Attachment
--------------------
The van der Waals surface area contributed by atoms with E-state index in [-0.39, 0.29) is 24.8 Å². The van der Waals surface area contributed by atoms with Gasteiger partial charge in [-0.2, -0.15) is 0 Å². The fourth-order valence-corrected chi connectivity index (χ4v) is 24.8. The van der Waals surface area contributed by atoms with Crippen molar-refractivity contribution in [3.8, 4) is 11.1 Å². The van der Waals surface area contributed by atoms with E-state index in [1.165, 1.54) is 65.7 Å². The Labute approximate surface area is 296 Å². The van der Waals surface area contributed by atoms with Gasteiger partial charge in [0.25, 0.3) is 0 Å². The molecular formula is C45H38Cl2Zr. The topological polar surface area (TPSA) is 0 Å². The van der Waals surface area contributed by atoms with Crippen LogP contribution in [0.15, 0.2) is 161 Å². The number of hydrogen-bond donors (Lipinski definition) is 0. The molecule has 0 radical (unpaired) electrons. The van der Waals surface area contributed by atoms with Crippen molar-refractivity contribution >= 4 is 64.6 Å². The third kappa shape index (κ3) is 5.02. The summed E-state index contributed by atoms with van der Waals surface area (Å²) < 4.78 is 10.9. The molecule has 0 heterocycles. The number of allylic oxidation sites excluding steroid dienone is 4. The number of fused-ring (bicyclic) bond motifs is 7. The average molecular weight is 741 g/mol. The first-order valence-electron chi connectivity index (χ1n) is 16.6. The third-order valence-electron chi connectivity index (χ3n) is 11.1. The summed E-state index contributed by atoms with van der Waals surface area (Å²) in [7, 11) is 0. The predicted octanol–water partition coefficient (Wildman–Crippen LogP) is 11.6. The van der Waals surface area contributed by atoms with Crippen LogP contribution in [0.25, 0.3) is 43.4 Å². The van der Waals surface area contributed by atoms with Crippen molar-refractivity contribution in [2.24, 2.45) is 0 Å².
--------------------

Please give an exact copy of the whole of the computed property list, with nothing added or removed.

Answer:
The van der Waals surface area contributed by atoms with E-state index in [-0.39, 0.29) is 24.8 Å². The van der Waals surface area contributed by atoms with Gasteiger partial charge in [-0.2, -0.15) is 0 Å². The fourth-order valence-corrected chi connectivity index (χ4v) is 24.8. The van der Waals surface area contributed by atoms with Crippen molar-refractivity contribution in [3.8, 4) is 11.1 Å². The van der Waals surface area contributed by atoms with E-state index in [1.165, 1.54) is 65.7 Å². The Labute approximate surface area is 296 Å². The van der Waals surface area contributed by atoms with Gasteiger partial charge in [0.25, 0.3) is 0 Å². The molecular formula is C45H38Cl2Zr. The topological polar surface area (TPSA) is 0 Å². The van der Waals surface area contributed by atoms with Crippen LogP contribution in [0.15, 0.2) is 161 Å². The number of hydrogen-bond donors (Lipinski definition) is 0. The molecule has 0 radical (unpaired) electrons. The van der Waals surface area contributed by atoms with Crippen molar-refractivity contribution >= 4 is 64.6 Å². The third kappa shape index (κ3) is 5.02. The summed E-state index contributed by atoms with van der Waals surface area (Å²) < 4.78 is 10.9. The molecule has 0 heterocycles. The number of allylic oxidation sites excluding steroid dienone is 4. The number of fused-ring (bicyclic) bond motifs is 7. The average molecular weight is 741 g/mol. The first-order valence-electron chi connectivity index (χ1n) is 16.6. The third-order valence-electron chi connectivity index (χ3n) is 11.1. The summed E-state index contributed by atoms with van der Waals surface area (Å²) in [7, 11) is 0. The predicted octanol–water partition coefficient (Wildman–Crippen LogP) is 11.6. The van der Waals surface area contributed by atoms with Crippen LogP contribution in [0.25, 0.3) is 43.4 Å². The van der Waals surface area contributed by atoms with Crippen molar-refractivity contribution in [2.24, 2.45) is 0 Å².